Finley presents a series of questions for students to focus on in the course: “What can these failed works teach the artists that create them? How do these failures lead to the creation of the unexpected and the delightful? Is it possible for the artist and their community to approach the failed work with excitement and desire for more? Why is it that some of the most interesting artists create the most seriously flawed, yet utterly brilliant work that defies categorization?”

Over the course of the semester, students will read weekly selections and show their works. At the end of the semester, each student will be involved in a public presentation of works that “fail.” Also—of particular interest to readers of CAFA—students will each write an analysis of these works, and these writings will appear here, on this website, before the end of the semester.

I can’t wait to see what these students have to say!

In the meantime, we will be posting bits and snippets from the various reading selections that Professor Finley has assigned to her students through the semester. To start, below is a bit of a poem that was included in the course syllabus.

To Those Who’ve Fail’d

By Walt Whitman


To those who’ve fail’d, in aspiration vast,
To unnam’d soldiers fallen in front on the lead,
To calm, devoted engineers–to over-ardent travelers–to pilots on
their ships,
To many a lofty song and picture without recognition–I’d rear
laurel-cover’d monument,
High, high above the rest–To all cut off before their time,
Possess’d by some strange spirit of fire,
Quench’d by an early death.

Here’s a study in contrasts that reveals something about the extreme conditions facing the arts and arts organizations these days.

In Minnesota, where governmental arts funding has been flat for the past six years or so, and other forms of support are slowly shrinking (such that most arts organizations that I’m aware of are having financial problems; some severe), lobbyists and advocates have hit on a novel (and controversial) way to prop up the state’s struggling arts orgs: A new constitutional amendment to levy a new sales tax. And even stranger, they’re doing it in partnership with environmental protection advocates.

“This November, the things we treasure here in Minnesota are on the ballot,” said Ken Martin, director of the Vote Yes Minnesota campaign, a coalition of 200 environmental, conservation, outdoors and arts organizations. “This [amendment] will protect our waters, land and way of life. If we don’t act now to protect these great natural and cultural resources, they will be lost forever.”

The theme of the campaign is “Protect the Minnesota you love.” …

“This state is on a directional course that is no longer acceptable,” he said. “We have to convince people that voting for this amendment is not only the right thing to do, but it’s also the legacy that we want to leave to our children and grandchildren.”

The estimated financial impact on each Minnesota family (because of the 3/8 percent increase in the state sales tax) is estimated at $56 per year. A number of prominent Minnesota figures and politicians have already endorsed the measure, which goes to vote in November.

At the same time, in Arizona, a bill intended to protect arts education from looming budget cuts (along with PE classes), was vetoed last week.

The governor [Janet Napolitano] noted that course cuts already are typically decided upon by local school boards during public meetings. …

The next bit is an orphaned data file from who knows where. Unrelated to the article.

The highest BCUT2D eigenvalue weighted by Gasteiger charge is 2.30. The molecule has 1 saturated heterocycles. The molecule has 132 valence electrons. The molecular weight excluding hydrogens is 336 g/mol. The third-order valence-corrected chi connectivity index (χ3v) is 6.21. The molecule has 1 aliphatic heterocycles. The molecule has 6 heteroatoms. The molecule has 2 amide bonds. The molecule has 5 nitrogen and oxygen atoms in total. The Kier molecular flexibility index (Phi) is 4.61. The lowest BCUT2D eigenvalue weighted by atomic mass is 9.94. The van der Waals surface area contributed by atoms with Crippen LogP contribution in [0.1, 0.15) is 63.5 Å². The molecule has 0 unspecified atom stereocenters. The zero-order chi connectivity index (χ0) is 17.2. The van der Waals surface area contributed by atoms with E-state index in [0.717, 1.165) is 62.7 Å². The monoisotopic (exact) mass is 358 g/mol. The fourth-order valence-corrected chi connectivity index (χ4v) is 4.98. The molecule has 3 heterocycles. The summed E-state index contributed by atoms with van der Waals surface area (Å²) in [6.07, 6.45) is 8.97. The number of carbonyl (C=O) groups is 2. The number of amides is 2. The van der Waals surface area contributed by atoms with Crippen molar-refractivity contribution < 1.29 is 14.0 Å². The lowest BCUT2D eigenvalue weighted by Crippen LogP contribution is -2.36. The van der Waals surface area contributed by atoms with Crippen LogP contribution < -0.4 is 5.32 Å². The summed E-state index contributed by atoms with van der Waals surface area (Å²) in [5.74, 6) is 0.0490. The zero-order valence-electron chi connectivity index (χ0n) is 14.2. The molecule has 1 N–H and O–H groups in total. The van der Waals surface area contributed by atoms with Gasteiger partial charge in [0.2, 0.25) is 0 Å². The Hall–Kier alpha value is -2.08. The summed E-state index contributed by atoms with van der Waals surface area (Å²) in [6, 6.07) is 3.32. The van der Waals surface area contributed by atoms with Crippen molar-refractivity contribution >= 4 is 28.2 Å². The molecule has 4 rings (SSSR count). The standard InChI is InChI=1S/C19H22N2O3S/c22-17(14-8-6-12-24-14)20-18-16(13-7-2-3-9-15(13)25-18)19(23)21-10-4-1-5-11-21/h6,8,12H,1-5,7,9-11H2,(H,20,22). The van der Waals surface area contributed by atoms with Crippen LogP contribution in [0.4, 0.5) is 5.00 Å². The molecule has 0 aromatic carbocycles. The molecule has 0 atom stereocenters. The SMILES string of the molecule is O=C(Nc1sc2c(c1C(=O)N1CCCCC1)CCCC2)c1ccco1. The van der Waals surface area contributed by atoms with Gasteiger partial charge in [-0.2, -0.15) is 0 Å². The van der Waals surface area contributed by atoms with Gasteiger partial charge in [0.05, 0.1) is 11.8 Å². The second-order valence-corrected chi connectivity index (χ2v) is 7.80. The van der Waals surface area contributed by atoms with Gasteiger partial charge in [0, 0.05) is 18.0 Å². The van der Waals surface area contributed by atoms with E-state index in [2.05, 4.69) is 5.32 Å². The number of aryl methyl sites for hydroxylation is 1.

Napolitano also called the measure “an empty promise” because it offered no additional state funding to help school districts provide programs teaching the arts, vocational education and PE.

[Bill sponsor Rep. Mark] Anderson countered that the bill had “broad, bipartisan support,” and said its intent was simply to send a message to school districts contemplating course reductions.

An article called “Failure Makes a Comeback,” which recently appeared in the Western Washington University student newspaper, describes an exhibition of work, at the Viking Union Gallery, by seniors at the school who have all but resigned themselves to lives of artistic failure.

The show’s title–”F’ It”–is perhaps revealing of a prevailing attitude among young artists today.  The story explains that the show, organized by Western students Heidi Norgaard and Abby Wilson, is dedicated to “abandoned, damaged, or altogether failed artwork submissions” from the school’s students.

“We wanted to do a show where an artist put their heart and soul into [a piece of artwork], and it just didn’t turn out how they planned,” Wilson said. “They just had to say fuck it”…

To emphasize this approach, the coordinators requested a written description of what went wrong with the piece with each submission. They said the effect of seeing a failed piece of art next to the story of its demise adds depth to the exhibit.

The idea was inspired by a fiber-art major, who had started countless art projects that began as exciting concepts but ended up as big disappointments. “But that’s the process you have to go through,” she said. “Ninety percent of the projects artists make are really crappy. The other 10 percent are what you see in galleries… I’m tired of being mad about having shitty art, and I decided to start being happy about the mistakes I make.”

“People put too much emphasis on grades and getting things right the first time,” Norgaard said. “If every college was open to failure, we could learn a lot more.”

A recent story by Scott Russell called Setting standards, cutting funding for arts education that appeared in the online news aggregator Twin Cities Daily Planet reports that once-vaunted local arts education standards are currently being threatened. 

For many Minnesota art students, the author writes, “arts seem to be a thinning palette.”